No one is anti-technology. But until there is massive certification changes combined with torte reform, aviation cannot be the test bed for new technology. None of the reform needed is on the horizon. We acknowledge that hindrance for what it is, still yet hoping for a better outcome. And with the MCAS debacle, aviation may end up going backwards before going forward again.
My all electric airplane with electric flaps, landing gear, and prop is 66 years old. However, it is powered by a carburated, 7:1 compression, 80 octane burning engine. This should be a natural for a 250-300hp electric motor installation. I don’t need a 500% more efficient wing, I need either unleaded avgas, the availability and use what is already in the common car, with certification standards that would promote/permit the installation of a commonly available 250-300HP motor and the development of batteries that will allow me more than one hour of flying time, and not burn my magnesium containing airplane. Oh yeah, and don’t forget the charging stations needed at the 17,000 airports I presently can fly to in my unleaded, auto-fuel burning, carburated, wobble pump equipped, all electric( except for engine), flying fossil, which is worth what a used 5 year old Prius is.
It had nothing to do with cost. We stopped going to the moon because the public lost interest. I think we have proven time and time again that when we really want to accomplish something, cost doesn’t matter. We find a way. The main problem is that our priorities have been wrong. It seems that we can easily find $3 Trillion to fund an unnecessary war, but a few 10s of millions on technological progress is some how unaffordable. We would not have the internet today had it not been for the massive investment the DOD made into ARPANet which was a project with an overall negative ROI.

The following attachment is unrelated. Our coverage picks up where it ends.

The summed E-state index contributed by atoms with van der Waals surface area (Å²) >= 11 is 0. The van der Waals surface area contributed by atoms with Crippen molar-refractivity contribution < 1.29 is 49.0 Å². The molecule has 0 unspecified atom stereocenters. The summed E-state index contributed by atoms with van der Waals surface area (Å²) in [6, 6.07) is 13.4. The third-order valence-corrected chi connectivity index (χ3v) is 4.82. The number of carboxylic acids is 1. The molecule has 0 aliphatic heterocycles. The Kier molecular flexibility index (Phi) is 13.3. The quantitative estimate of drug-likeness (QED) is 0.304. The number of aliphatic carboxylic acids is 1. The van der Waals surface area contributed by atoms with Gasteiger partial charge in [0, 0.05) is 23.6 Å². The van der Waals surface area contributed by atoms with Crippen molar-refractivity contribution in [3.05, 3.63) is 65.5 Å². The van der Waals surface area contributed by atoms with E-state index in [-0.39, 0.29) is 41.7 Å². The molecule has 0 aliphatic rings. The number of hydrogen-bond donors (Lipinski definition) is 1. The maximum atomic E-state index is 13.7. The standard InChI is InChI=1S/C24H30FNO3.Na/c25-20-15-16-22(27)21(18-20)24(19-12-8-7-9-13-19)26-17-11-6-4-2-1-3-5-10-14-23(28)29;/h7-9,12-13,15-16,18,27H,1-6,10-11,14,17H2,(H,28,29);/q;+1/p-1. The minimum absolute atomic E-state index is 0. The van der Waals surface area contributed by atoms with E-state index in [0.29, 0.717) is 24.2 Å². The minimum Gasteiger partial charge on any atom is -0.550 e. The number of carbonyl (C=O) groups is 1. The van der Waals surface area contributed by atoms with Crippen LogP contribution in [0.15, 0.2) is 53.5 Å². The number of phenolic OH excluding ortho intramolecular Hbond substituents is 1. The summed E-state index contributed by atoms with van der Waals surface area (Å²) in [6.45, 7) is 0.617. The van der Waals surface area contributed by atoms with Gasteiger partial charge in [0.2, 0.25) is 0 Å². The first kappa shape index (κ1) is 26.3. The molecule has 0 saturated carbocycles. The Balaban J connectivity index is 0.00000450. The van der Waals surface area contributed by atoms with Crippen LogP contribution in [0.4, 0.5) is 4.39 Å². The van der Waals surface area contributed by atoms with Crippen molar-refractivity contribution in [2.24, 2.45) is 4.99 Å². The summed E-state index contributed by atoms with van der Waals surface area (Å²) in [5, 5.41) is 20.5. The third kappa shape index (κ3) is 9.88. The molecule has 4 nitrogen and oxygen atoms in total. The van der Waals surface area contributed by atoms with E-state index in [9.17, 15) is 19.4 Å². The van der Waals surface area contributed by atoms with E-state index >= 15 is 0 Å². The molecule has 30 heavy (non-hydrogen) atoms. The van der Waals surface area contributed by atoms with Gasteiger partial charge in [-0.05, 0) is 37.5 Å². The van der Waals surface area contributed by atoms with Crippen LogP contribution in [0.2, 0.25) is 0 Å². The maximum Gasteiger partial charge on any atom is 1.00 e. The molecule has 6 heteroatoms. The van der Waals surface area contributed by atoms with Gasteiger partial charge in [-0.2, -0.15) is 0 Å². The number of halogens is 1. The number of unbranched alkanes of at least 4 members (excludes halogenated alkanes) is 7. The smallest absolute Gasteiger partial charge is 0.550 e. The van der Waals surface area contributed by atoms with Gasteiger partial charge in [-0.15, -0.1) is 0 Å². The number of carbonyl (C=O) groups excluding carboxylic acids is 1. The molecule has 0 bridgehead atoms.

Like it or not, electric aviation is in the future, just like electric cars are the future. There is a healthy mix of public and private R&D working towards viable technologies to make electric propulsion a reality. I just don’t see why anyone could be against this. Imagine 10 years from now a Lithium-CO2 battery pack that can keep a Cirrus SR-22 in the air for 7 hours while quietly propelling it at 200kts at 24,000 feet (yes, I know, you need O2 at that altitude, so what, that’s not the point), all for an hourly cost 1/10 of what it is now. And at the same time, no more worries about the multitude of maintenance issues we have with internal combustion engines. It would be better, safer, and cheaper. Can you imagine flying your airplane for a day, then pulling the battery packs out of the wings to take them home to charge over night for a couple of dollars worth of power instead of paying $300 to fill the tanks? Why wouldn’t you want that?
OK, I’ve said enough. I’ll get of your lawn now.
“Like it or not, electric aviation is in the future…”
You’ve made a freshman error: conflating a means with an end.
“Build a practical electric airplane” is NOT a valid objective. “Build a more-efficient, more-environmentally-benign airplane” IS a valid objective. That wonder-plane may – or may not – be powered by electricity. But its source of propulsion is immaterial to the objective; it’s a means to an end. As soon as you conflate means and ends, the engineering shark has been jumped. You’ll never see the forest, for the trees. You’re screwed.
Harsh truth has a nickname: reality.
We stopped going to the moon because of cost. If you remember, the US was at the height of the Vietnam War, which was costing a bundle, we were fighting the Cold War which cost a bundle, we were in a recession/inflationary time…which cost a bundle. All of technology is a weave of cost, benefit, and ROI. Pioneers could not nor did not become immune to cost.
The only way to get cost down is have something developed that becomes affordable through large amounts of production. No one has ever developed and produced anything without cost. No one invests in some idea before determining a return on their investment no matter how noble or not the project is.